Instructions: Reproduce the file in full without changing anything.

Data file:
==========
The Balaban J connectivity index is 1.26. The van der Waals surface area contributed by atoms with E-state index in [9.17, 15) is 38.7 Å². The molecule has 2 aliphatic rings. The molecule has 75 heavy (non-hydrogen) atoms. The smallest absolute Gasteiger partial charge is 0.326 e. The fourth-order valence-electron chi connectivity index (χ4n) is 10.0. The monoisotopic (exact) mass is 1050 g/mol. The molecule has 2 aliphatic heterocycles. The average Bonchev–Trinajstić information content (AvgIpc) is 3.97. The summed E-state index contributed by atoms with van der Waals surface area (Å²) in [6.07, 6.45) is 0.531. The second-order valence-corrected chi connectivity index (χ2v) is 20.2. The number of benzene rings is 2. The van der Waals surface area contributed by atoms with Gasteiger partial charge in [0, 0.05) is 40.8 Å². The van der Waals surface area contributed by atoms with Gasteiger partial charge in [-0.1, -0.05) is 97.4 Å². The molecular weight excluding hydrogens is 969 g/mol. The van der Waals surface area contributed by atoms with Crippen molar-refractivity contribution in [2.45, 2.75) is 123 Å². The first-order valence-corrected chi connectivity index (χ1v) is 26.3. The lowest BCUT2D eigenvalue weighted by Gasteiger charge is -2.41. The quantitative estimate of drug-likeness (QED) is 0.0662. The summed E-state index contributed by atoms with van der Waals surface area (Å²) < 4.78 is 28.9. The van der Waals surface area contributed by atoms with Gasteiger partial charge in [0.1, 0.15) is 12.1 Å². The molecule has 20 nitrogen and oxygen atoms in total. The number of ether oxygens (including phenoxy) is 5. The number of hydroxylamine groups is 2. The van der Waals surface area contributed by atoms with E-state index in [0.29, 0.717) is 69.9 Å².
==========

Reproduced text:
The Balaban J connectivity index is 1.26. The van der Waals surface area contributed by atoms with E-state index in [9.17, 15) is 38.7 Å². The molecule has 2 aliphatic rings. The molecule has 75 heavy (non-hydrogen) atoms. The smallest absolute Gasteiger partial charge is 0.326 e. The fourth-order valence-electron chi connectivity index (χ4n) is 10.0. The monoisotopic (exact) mass is 1050 g/mol. The molecule has 2 aliphatic heterocycles. The average Bonchev–Trinajstić information content (AvgIpc) is 3.97. The summed E-state index contributed by atoms with van der Waals surface area (Å²) in [6.07, 6.45) is 0.531. The second-order valence-corrected chi connectivity index (χ2v) is 20.2. The number of benzene rings is 2. The van der Waals surface area contributed by atoms with Gasteiger partial charge in [0, 0.05) is 40.8 Å². The van der Waals surface area contributed by atoms with Gasteiger partial charge in [-0.1, -0.05) is 97.4 Å². The molecular weight excluding hydrogens is 969 g/mol. The van der Waals surface area contributed by atoms with Crippen molar-refractivity contribution in [2.45, 2.75) is 123 Å². The first-order valence-corrected chi connectivity index (χ1v) is 26.3. The lowest BCUT2D eigenvalue weighted by Gasteiger charge is -2.41. The quantitative estimate of drug-likeness (QED) is 0.0662. The summed E-state index contributed by atoms with van der Waals surface area (Å²) < 4.78 is 28.9. The van der Waals surface area contributed by atoms with Gasteiger partial charge in [0.1, 0.15) is 12.1 Å². The molecule has 20 nitrogen and oxygen atoms in total. The number of ether oxygens (including phenoxy) is 5. The number of hydroxylamine groups is 2. The van der Waals surface area contributed by atoms with E-state index in [0.29, 0.717) is 69.9 Å².